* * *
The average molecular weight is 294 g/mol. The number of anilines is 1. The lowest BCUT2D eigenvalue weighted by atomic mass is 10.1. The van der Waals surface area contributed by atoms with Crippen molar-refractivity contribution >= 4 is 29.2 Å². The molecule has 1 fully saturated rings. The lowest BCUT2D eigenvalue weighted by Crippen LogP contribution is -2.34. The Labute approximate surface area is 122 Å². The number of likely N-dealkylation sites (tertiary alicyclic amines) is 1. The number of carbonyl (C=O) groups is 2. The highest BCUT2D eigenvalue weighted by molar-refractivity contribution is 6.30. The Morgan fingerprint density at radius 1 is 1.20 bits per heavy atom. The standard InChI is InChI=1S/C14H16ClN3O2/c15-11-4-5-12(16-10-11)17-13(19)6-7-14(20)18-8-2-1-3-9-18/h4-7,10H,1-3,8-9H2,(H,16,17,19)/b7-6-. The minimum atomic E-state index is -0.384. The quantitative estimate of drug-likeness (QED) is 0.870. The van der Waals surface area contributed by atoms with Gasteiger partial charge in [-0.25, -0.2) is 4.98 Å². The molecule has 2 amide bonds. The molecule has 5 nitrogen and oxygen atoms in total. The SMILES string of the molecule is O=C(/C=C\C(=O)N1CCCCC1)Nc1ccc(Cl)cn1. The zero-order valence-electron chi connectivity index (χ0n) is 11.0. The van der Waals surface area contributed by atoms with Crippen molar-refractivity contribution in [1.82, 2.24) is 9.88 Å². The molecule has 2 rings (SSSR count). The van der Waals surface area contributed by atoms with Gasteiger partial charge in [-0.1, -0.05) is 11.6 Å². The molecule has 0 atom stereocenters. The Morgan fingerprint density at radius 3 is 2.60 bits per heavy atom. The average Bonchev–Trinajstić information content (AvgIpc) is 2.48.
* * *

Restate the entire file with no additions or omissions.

The average molecular weight is 294 g/mol. The number of anilines is 1. The lowest BCUT2D eigenvalue weighted by atomic mass is 10.1. The van der Waals surface area contributed by atoms with Crippen molar-refractivity contribution >= 4 is 29.2 Å². The molecule has 1 fully saturated rings. The lowest BCUT2D eigenvalue weighted by Crippen LogP contribution is -2.34. The Labute approximate surface area is 122 Å². The number of likely N-dealkylation sites (tertiary alicyclic amines) is 1. The number of carbonyl (C=O) groups is 2. The highest BCUT2D eigenvalue weighted by molar-refractivity contribution is 6.30. The Morgan fingerprint density at radius 1 is 1.20 bits per heavy atom. The standard InChI is InChI=1S/C14H16ClN3O2/c15-11-4-5-12(16-10-11)17-13(19)6-7-14(20)18-8-2-1-3-9-18/h4-7,10H,1-3,8-9H2,(H,16,17,19)/b7-6-. The minimum atomic E-state index is -0.384. The quantitative estimate of drug-likeness (QED) is 0.870. The van der Waals surface area contributed by atoms with Gasteiger partial charge in [-0.25, -0.2) is 4.98 Å². The molecule has 2 amide bonds. The molecule has 5 nitrogen and oxygen atoms in total. The SMILES string of the molecule is O=C(/C=C\C(=O)N1CCCCC1)Nc1ccc(Cl)cn1. The zero-order valence-electron chi connectivity index (χ0n) is 11.0. The van der Waals surface area contributed by atoms with Crippen molar-refractivity contribution in [1.82, 2.24) is 9.88 Å². The molecule has 2 rings (SSSR count). The van der Waals surface area contributed by atoms with Gasteiger partial charge in [-0.1, -0.05) is 11.6 Å². The molecule has 0 atom stereocenters. The Morgan fingerprint density at radius 3 is 2.60 bits per heavy atom. The average Bonchev–Trinajstić information content (AvgIpc) is 2.48.